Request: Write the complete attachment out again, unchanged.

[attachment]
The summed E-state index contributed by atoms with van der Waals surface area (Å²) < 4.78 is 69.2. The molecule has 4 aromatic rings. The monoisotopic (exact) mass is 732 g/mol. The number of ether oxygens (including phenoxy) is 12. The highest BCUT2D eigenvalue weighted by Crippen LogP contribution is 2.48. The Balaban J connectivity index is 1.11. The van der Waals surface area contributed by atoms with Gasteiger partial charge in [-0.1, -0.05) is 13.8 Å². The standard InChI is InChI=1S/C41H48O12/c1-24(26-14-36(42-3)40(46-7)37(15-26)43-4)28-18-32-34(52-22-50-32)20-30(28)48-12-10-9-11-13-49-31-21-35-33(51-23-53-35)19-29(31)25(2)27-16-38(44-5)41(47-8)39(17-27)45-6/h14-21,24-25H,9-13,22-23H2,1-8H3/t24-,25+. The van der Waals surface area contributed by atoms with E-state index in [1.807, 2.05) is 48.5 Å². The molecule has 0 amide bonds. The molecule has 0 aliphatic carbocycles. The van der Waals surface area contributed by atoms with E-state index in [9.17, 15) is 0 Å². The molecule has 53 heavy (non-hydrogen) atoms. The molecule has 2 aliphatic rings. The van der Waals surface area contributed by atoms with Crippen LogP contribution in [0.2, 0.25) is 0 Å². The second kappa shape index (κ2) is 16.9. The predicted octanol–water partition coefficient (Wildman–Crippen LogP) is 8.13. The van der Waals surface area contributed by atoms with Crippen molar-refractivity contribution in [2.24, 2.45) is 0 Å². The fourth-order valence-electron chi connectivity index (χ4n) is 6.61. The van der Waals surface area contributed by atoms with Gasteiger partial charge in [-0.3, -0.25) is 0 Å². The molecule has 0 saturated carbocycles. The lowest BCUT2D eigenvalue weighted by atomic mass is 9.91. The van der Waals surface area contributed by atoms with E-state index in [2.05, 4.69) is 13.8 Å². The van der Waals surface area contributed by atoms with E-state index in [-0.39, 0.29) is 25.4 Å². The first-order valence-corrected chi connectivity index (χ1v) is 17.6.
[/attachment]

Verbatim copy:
The summed E-state index contributed by atoms with van der Waals surface area (Å²) < 4.78 is 69.2. The molecule has 4 aromatic rings. The monoisotopic (exact) mass is 732 g/mol. The number of ether oxygens (including phenoxy) is 12. The highest BCUT2D eigenvalue weighted by Crippen LogP contribution is 2.48. The Balaban J connectivity index is 1.11. The van der Waals surface area contributed by atoms with Gasteiger partial charge in [-0.1, -0.05) is 13.8 Å². The standard InChI is InChI=1S/C41H48O12/c1-24(26-14-36(42-3)40(46-7)37(15-26)43-4)28-18-32-34(52-22-50-32)20-30(28)48-12-10-9-11-13-49-31-21-35-33(51-23-53-35)19-29(31)25(2)27-16-38(44-5)41(47-8)39(17-27)45-6/h14-21,24-25H,9-13,22-23H2,1-8H3/t24-,25+. The van der Waals surface area contributed by atoms with E-state index in [1.807, 2.05) is 48.5 Å². The molecule has 0 amide bonds. The molecule has 0 aliphatic carbocycles. The van der Waals surface area contributed by atoms with E-state index in [9.17, 15) is 0 Å². The molecule has 53 heavy (non-hydrogen) atoms. The molecule has 2 aliphatic rings. The van der Waals surface area contributed by atoms with Crippen LogP contribution in [0.2, 0.25) is 0 Å². The second kappa shape index (κ2) is 16.9. The predicted octanol–water partition coefficient (Wildman–Crippen LogP) is 8.13. The van der Waals surface area contributed by atoms with Crippen molar-refractivity contribution in [2.24, 2.45) is 0 Å². The fourth-order valence-electron chi connectivity index (χ4n) is 6.61. The van der Waals surface area contributed by atoms with Gasteiger partial charge in [-0.3, -0.25) is 0 Å². The molecule has 0 saturated carbocycles. The lowest BCUT2D eigenvalue weighted by atomic mass is 9.91. The van der Waals surface area contributed by atoms with E-state index in [2.05, 4.69) is 13.8 Å². The van der Waals surface area contributed by atoms with E-state index in [-0.39, 0.29) is 25.4 Å². The first-order valence-corrected chi connectivity index (χ1v) is 17.6.